The Bank evaluates and documents the effectiveness of a hedge in accordance with IAS 39. The Bank employs fair value hedging to manage its interest rate risk. In its hedging operations the Bank protects against movements in the market interest rate. Changes in credit spread are not taken to account when measuring hedge effectiveness. In the case of fair value hedging, both the hedging instrument and the hedged object are recorded at fair value, and changes in these values from the opening balance are recognised in profit/loss.
The bank has established hedge accounting in order to achieve accounting treatment that reflects how interest rate risk and foreign exchange risk are managed in the case of large long-term borrowings. The hedged objects consist exclusively of debt created by the issuance of financial instruments and are implemented in conformity with IFRS 9 by fair value hedging. For those debt instruments that are included in the hedging portfolio, separate interest rate and exchange rate swaps are entered into with corresponding principle and maturity structure. Inefficiency may nonetheless arise as a result of random market variations in the evaluation of object and instrument.
The hedging instruments (interest rate and exchange rate swaps) are recognised at fair value, whereas the hedged objects are recognised at fair value in respect of the risks that are hedged (interest rate risk and exchange rate risk). Hedge inefficiency, defined as the difference between the value adjustment of the hedging instruments and the value adjustment of the hedged risks in the objects is recognised through profit/loss on an ongoing basis.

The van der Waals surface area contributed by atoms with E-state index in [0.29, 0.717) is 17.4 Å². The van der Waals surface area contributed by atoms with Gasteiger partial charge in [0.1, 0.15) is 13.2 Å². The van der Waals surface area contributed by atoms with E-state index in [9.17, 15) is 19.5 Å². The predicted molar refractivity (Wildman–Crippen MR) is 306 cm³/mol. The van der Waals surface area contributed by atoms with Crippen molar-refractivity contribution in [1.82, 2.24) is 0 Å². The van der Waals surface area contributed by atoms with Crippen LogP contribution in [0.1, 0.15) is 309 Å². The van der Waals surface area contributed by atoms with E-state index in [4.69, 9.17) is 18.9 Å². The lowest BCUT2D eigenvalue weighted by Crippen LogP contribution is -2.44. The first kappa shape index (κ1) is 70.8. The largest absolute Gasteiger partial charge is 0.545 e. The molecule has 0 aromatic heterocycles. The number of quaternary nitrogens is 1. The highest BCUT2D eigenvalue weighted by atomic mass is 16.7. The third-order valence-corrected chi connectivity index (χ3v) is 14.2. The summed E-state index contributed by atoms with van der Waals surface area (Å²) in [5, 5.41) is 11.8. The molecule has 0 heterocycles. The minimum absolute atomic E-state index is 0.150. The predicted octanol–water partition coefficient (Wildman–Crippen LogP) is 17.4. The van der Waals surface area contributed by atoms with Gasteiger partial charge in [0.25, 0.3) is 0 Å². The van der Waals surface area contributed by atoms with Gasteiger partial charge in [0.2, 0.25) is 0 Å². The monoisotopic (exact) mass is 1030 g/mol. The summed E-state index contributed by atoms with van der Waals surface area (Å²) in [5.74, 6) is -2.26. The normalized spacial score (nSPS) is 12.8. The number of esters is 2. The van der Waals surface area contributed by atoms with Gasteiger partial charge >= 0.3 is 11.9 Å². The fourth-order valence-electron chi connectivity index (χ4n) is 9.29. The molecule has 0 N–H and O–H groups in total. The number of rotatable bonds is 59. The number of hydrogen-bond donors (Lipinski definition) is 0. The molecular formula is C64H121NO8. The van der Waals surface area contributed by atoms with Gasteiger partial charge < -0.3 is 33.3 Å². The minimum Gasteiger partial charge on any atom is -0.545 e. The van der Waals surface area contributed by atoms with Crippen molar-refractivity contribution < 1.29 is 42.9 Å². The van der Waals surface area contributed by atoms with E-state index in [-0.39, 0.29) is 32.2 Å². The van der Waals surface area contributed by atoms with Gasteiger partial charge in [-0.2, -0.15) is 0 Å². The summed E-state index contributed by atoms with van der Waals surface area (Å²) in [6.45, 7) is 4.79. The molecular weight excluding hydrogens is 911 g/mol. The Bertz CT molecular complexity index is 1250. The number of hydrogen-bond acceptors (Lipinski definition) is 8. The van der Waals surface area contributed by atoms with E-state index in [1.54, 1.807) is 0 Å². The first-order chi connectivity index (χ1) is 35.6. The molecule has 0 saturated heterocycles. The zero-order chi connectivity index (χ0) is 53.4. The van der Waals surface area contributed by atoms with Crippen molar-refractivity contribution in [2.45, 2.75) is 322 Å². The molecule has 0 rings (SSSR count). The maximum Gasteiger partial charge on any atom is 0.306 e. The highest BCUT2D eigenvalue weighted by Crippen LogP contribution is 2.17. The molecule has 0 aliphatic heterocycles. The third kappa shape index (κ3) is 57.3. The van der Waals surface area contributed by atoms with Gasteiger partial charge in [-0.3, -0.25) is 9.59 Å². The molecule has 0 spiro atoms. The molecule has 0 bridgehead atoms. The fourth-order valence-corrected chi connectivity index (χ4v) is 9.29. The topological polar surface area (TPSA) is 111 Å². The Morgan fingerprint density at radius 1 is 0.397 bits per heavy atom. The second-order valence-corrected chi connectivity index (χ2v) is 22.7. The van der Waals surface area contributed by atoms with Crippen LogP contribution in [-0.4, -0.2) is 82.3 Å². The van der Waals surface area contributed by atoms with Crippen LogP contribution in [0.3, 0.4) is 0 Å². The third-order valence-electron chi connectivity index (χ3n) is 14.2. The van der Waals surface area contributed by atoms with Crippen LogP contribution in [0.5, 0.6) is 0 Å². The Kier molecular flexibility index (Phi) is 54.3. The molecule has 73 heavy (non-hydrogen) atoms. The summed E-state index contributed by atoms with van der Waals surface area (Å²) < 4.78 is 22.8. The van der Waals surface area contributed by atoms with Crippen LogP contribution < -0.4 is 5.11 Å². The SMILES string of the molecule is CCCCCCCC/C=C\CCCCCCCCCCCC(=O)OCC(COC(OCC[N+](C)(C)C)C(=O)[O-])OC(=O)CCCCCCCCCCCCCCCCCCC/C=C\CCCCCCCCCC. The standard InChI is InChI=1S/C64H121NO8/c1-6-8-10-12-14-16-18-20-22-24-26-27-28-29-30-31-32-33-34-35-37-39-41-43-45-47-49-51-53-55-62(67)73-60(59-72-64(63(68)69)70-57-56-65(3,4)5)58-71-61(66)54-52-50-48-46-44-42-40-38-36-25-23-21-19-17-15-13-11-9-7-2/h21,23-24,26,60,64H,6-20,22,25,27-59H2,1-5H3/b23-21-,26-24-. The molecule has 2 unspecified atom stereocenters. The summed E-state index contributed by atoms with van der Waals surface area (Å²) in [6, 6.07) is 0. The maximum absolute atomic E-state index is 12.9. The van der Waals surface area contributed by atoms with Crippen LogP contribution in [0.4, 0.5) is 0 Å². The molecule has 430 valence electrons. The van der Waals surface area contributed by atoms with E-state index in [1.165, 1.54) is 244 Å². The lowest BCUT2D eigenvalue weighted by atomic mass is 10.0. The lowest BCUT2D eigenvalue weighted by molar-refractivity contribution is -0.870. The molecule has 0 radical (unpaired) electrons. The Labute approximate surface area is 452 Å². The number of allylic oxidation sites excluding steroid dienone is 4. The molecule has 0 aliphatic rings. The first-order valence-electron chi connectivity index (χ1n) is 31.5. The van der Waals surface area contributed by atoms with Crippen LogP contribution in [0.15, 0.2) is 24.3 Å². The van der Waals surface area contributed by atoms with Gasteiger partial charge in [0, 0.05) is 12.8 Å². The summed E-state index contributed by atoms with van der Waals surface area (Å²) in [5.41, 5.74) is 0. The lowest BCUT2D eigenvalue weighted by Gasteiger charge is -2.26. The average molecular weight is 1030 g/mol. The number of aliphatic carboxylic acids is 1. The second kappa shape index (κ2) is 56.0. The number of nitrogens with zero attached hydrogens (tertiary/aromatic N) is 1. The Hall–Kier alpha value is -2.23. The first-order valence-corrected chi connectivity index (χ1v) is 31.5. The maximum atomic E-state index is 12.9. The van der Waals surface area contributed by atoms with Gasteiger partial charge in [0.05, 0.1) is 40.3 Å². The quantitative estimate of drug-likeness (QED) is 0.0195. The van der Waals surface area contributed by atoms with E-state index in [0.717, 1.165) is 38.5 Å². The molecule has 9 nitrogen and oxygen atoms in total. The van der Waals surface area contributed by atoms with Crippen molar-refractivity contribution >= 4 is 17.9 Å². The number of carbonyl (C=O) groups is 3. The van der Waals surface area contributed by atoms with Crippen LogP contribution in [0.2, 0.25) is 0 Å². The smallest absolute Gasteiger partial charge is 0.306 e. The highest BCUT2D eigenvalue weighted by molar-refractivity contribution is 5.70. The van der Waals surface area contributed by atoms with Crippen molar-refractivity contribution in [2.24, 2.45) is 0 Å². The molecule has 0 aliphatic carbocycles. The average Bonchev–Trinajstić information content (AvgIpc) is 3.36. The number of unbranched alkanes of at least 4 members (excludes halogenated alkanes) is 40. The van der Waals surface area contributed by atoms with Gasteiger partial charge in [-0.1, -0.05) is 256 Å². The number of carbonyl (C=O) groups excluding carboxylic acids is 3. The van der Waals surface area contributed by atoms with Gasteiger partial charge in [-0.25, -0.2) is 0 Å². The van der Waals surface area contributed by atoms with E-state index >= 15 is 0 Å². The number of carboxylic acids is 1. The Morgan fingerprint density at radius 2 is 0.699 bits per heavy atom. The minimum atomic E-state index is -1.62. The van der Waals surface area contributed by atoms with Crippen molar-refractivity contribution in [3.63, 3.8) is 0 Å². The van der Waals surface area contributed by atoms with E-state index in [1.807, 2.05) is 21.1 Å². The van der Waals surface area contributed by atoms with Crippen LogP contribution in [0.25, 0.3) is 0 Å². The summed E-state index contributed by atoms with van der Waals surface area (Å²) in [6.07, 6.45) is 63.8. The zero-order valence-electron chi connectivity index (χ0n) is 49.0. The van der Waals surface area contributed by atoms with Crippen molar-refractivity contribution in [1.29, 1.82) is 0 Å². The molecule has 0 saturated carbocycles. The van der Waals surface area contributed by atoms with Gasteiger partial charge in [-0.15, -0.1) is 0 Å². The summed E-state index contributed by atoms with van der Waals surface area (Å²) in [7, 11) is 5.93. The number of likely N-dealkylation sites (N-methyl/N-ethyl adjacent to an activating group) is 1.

|Nominal amount 31 Dec 2022||Nominal amount 31 Dec 2021|
|Group (NOK million)||Hedging instrument||Hedging object||Ineffectivity||Hedging instrument||Hedging object||Ineffectivity|
|Accounting line in Balance Sheet||Derivatives||Debt createdby issuanceof securities||Derivatives||Debt createdby issuanceof securities|
|Debt at fixed interest||Interest swap||Interest swap|
|Debt in currency at fixed interest||Interest andcurrency swap||Interest andcurrency swap|
|Book value 31 Dec 2022||Book value 31 Dec 2021|
|Hedging instrument||Hedging object||Ineffectivity in PL||Hedging instrument||Hedging object||Ineffectivity in PL|
|Recorded amount Assets||294||353|
|Recorded amount Liabilities||2,368||35,868||511||31,461|
|Accumulated value changes ending balance||-2,185||-2,233||- 30||- 88|
|Accumulated value changes opening balance||-30||-88||634||570|
|Change in fair value||-2155||-2145||-10||-||-664||- 657||- 6|
|Accounting line in profit and loss||Net return on financial investments||Net return on financial investments|
In recent years, reform of and alternatives to IBOR rates have become a priority area for governments across the world. However, there is uncertainty as to the timing and method for any changes. All SpareBank 1 SMN’s interest rate derivatives have IBOR rates as their benchmark, and thus could be affected by changes. The most significant positions are held in EURIBOR and NIBOR. The bank follows market developments closely, and participates in several projects in order to monitor and facilitate any changes. The table below shows exposure and nominal amount for derivatives in hedge relationships that may be affected by the IBOR reform, split on the IBOR rate in question.
|Interest- and currency instrument (NOK million)||Hedging object||Hedging instrument||Net Exposure|
|EURIBOR 3M||-||17,169||- 17,169|
|EURIBOR 6M||-||273||- 273|
|OIBOR 3M||-||13,542||- 13,542|
|USDLIB 3M||-||1,478||- 1,478|
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